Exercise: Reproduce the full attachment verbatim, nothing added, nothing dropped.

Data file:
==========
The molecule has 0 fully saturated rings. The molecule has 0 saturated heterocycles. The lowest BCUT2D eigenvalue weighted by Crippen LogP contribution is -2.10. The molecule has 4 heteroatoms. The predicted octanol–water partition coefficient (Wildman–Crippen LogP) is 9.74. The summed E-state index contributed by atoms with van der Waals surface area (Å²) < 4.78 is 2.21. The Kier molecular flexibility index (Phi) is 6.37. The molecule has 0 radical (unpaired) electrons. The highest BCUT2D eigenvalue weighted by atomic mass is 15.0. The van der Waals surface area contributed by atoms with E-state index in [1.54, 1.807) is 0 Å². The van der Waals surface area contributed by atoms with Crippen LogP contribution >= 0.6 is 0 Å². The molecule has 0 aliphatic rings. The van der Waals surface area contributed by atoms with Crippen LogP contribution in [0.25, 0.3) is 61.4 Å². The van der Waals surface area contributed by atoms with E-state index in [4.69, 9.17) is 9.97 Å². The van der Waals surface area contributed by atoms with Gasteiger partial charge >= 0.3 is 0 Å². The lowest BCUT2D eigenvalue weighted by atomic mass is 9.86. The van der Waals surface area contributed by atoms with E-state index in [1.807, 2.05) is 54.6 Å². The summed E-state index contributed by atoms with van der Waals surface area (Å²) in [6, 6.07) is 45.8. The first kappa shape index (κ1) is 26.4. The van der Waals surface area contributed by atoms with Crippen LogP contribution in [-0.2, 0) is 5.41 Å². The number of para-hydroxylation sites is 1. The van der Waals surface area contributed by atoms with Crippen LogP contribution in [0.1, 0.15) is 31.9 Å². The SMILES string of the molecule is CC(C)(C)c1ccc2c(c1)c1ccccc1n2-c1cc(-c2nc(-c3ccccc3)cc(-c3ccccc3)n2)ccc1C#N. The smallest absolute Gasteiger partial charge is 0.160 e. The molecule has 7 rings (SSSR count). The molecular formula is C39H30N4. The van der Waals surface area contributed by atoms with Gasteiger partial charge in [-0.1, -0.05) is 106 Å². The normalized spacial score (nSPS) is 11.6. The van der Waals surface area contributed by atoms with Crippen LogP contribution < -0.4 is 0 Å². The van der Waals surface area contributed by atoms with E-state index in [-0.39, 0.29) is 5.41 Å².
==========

The molecule has 0 fully saturated rings. The molecule has 0 saturated heterocycles. The lowest BCUT2D eigenvalue weighted by Crippen LogP contribution is -2.10. The molecule has 4 heteroatoms. The predicted octanol–water partition coefficient (Wildman–Crippen LogP) is 9.74. The summed E-state index contributed by atoms with van der Waals surface area (Å²) < 4.78 is 2.21. The Kier molecular flexibility index (Phi) is 6.37. The molecule has 0 radical (unpaired) electrons. The highest BCUT2D eigenvalue weighted by atomic mass is 15.0. The van der Waals surface area contributed by atoms with E-state index in [1.54, 1.807) is 0 Å². The van der Waals surface area contributed by atoms with Crippen LogP contribution >= 0.6 is 0 Å². The molecule has 0 aliphatic rings. The van der Waals surface area contributed by atoms with Crippen LogP contribution in [0.25, 0.3) is 61.4 Å². The van der Waals surface area contributed by atoms with E-state index in [4.69, 9.17) is 9.97 Å². The van der Waals surface area contributed by atoms with Gasteiger partial charge >= 0.3 is 0 Å². The lowest BCUT2D eigenvalue weighted by atomic mass is 9.86. The van der Waals surface area contributed by atoms with E-state index in [1.807, 2.05) is 54.6 Å². The summed E-state index contributed by atoms with van der Waals surface area (Å²) in [6, 6.07) is 45.8. The first kappa shape index (κ1) is 26.4. The van der Waals surface area contributed by atoms with Crippen LogP contribution in [-0.2, 0) is 5.41 Å². The number of para-hydroxylation sites is 1. The van der Waals surface area contributed by atoms with Crippen LogP contribution in [0.1, 0.15) is 31.9 Å². The SMILES string of the molecule is CC(C)(C)c1ccc2c(c1)c1ccccc1n2-c1cc(-c2nc(-c3ccccc3)cc(-c3ccccc3)n2)ccc1C#N. The smallest absolute Gasteiger partial charge is 0.160 e. The molecule has 7 rings (SSSR count). The molecular formula is C39H30N4. The van der Waals surface area contributed by atoms with Gasteiger partial charge in [-0.1, -0.05) is 106 Å². The normalized spacial score (nSPS) is 11.6. The van der Waals surface area contributed by atoms with Crippen LogP contribution < -0.4 is 0 Å². The van der Waals surface area contributed by atoms with E-state index in [-0.39, 0.29) is 5.41 Å².